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When Seeing Is Not Enough: Hearing for Truth In An Era of Disinformation and Pandemic


by Antero Garcia - October 28, 2021

Building off recent research I published about exploring sound with young children on a school bus (pre-Covid), this essay questions the limits of vision-centered research approaches. I offer the metaphor of the Pinard Horn as a way of hearing the world around us: the Pinard horn is a non-invasive listening device for hearing the development of fetuses; it transformed obstetrics nearly a century ago and is continued to be used today. By offering this metaphor, I turn to questions of empathy and seeing versus hearing the voices of anti-vaxxers in this country. This essay connects qualitative social science research methodology to questions of empathy and healing amidst the pandemic. It links field-based research with children to larger questions about politics, trust, and disinformation.

Maybe we see too much and sense too little.


It was something I wondered out loud as I gazed at a sea of largely static, black Zoom boxes during a recent invited talk for educators.


In my work as an educational researcher, and as someone who teaches future teachers, I’ve been trying to broaden the ways we make sense of the learning environments and the world around us.


Building off a point that Kathy Mills (2016) made—that educational research broadly (and our shared field of literacies research in particular) is too mired in “occularcentrism”—I’ve been seeking new metaphors for understanding and acting upon the world. Rather than simply “seeing” the world through myriad lenses, for instance, I’ve been wondering how we might hear our way toward perhaps a more empathetic relationship with the spaces around us. I’m not the only researcher in this space, and the contexts of multimodal and sound-specific research are robust. Rather, my urgency in this endeavor is tied to a sense of ruptured democracy and trauma that is largely unfolding before our eyes today—doomscrolling, flooded contexts of misinformation, circulated images state-sanctioned Black suffering. These are the reasons I wonder if we—researchers, educators, and society at large—see too much and sense too little.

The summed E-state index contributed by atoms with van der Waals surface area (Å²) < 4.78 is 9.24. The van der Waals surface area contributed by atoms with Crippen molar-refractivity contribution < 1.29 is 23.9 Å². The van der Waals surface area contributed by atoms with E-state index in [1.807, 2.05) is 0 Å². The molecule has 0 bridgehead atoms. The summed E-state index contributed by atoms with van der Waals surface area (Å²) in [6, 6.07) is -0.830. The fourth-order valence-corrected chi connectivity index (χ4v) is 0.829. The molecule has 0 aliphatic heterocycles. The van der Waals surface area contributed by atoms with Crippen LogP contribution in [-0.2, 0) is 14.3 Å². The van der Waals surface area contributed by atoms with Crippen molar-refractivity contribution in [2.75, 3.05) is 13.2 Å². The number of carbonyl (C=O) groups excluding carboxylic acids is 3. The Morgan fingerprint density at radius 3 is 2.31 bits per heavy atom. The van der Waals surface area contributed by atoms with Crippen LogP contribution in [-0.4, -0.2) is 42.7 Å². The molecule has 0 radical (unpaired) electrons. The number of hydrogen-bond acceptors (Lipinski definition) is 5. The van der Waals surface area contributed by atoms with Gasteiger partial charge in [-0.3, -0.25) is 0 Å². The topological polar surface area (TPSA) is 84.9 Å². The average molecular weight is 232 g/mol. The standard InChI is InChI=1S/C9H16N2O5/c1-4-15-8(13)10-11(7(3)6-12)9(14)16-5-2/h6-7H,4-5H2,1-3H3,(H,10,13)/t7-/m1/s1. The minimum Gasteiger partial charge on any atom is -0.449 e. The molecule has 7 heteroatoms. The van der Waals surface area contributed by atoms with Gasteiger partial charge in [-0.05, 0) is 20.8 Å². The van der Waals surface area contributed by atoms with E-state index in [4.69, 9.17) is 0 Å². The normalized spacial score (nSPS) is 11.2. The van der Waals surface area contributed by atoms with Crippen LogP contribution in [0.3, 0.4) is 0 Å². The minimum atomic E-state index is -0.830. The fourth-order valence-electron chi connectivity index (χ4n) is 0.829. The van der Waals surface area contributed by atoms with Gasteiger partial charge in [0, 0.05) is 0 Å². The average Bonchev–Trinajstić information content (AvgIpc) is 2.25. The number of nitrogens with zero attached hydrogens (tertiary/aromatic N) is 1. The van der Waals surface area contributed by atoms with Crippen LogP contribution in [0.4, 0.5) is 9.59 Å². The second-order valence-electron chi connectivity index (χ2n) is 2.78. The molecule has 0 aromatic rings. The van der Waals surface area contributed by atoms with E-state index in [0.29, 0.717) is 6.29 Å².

For instance, when I think back, it is often the sounds of pregnancy that I remember the most. In ultrasound offices, with the lights dimmed and the small monitor offering inky blobs that needed to be deciphered by someone else, it was the aquatic whooshes and the amplified gallop of hearts pumping at double-speed that were both the alien and the reassuring soundscapes that ushered in a new phase in our family’s life. My wife and I heard a new world approaching us, and the grainy images that accompanied them felt secondary to me.